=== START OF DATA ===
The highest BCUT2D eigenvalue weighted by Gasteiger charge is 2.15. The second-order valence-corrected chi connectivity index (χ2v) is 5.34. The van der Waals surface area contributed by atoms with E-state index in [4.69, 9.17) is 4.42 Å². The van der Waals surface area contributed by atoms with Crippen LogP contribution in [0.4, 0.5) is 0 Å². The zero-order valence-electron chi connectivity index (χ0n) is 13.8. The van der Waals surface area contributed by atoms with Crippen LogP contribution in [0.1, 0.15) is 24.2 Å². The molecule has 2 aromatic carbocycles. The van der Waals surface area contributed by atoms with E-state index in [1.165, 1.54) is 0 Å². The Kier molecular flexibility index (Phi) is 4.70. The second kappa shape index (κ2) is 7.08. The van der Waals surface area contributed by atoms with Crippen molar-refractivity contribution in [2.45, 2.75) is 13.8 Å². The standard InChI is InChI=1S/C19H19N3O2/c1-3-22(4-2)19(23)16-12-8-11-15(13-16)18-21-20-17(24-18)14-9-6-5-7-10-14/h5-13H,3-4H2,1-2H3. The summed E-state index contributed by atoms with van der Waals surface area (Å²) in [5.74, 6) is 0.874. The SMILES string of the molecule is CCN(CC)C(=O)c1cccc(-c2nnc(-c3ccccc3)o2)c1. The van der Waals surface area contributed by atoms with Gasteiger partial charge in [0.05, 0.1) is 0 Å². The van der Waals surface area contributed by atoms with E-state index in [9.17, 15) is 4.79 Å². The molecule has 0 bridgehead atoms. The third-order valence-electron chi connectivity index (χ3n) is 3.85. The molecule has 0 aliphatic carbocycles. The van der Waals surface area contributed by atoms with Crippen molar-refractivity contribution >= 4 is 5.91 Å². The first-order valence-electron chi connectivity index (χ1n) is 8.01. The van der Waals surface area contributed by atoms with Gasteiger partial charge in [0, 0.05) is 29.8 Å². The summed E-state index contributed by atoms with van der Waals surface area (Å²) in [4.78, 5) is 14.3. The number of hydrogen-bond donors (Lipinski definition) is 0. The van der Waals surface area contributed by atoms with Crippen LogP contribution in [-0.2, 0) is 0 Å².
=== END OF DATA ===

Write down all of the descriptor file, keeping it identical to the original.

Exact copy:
The highest BCUT2D eigenvalue weighted by Gasteiger charge is 2.15. The second-order valence-corrected chi connectivity index (χ2v) is 5.34. The van der Waals surface area contributed by atoms with E-state index in [4.69, 9.17) is 4.42 Å². The van der Waals surface area contributed by atoms with Crippen LogP contribution in [0.4, 0.5) is 0 Å². The zero-order valence-electron chi connectivity index (χ0n) is 13.8. The van der Waals surface area contributed by atoms with Crippen LogP contribution in [0.1, 0.15) is 24.2 Å². The molecule has 2 aromatic carbocycles. The van der Waals surface area contributed by atoms with E-state index in [1.165, 1.54) is 0 Å². The Kier molecular flexibility index (Phi) is 4.70. The second kappa shape index (κ2) is 7.08. The van der Waals surface area contributed by atoms with Crippen molar-refractivity contribution in [2.45, 2.75) is 13.8 Å². The standard InChI is InChI=1S/C19H19N3O2/c1-3-22(4-2)19(23)16-12-8-11-15(13-16)18-21-20-17(24-18)14-9-6-5-7-10-14/h5-13H,3-4H2,1-2H3. The summed E-state index contributed by atoms with van der Waals surface area (Å²) in [5.74, 6) is 0.874. The SMILES string of the molecule is CCN(CC)C(=O)c1cccc(-c2nnc(-c3ccccc3)o2)c1. The van der Waals surface area contributed by atoms with Gasteiger partial charge in [0.05, 0.1) is 0 Å². The van der Waals surface area contributed by atoms with E-state index in [9.17, 15) is 4.79 Å². The molecule has 0 bridgehead atoms. The third-order valence-electron chi connectivity index (χ3n) is 3.85. The molecule has 0 aliphatic carbocycles. The van der Waals surface area contributed by atoms with Crippen molar-refractivity contribution >= 4 is 5.91 Å². The first-order valence-electron chi connectivity index (χ1n) is 8.01. The van der Waals surface area contributed by atoms with Gasteiger partial charge in [0, 0.05) is 29.8 Å². The summed E-state index contributed by atoms with van der Waals surface area (Å²) in [4.78, 5) is 14.3. The number of hydrogen-bond donors (Lipinski definition) is 0. The van der Waals surface area contributed by atoms with Crippen LogP contribution in [-0.2, 0) is 0 Å².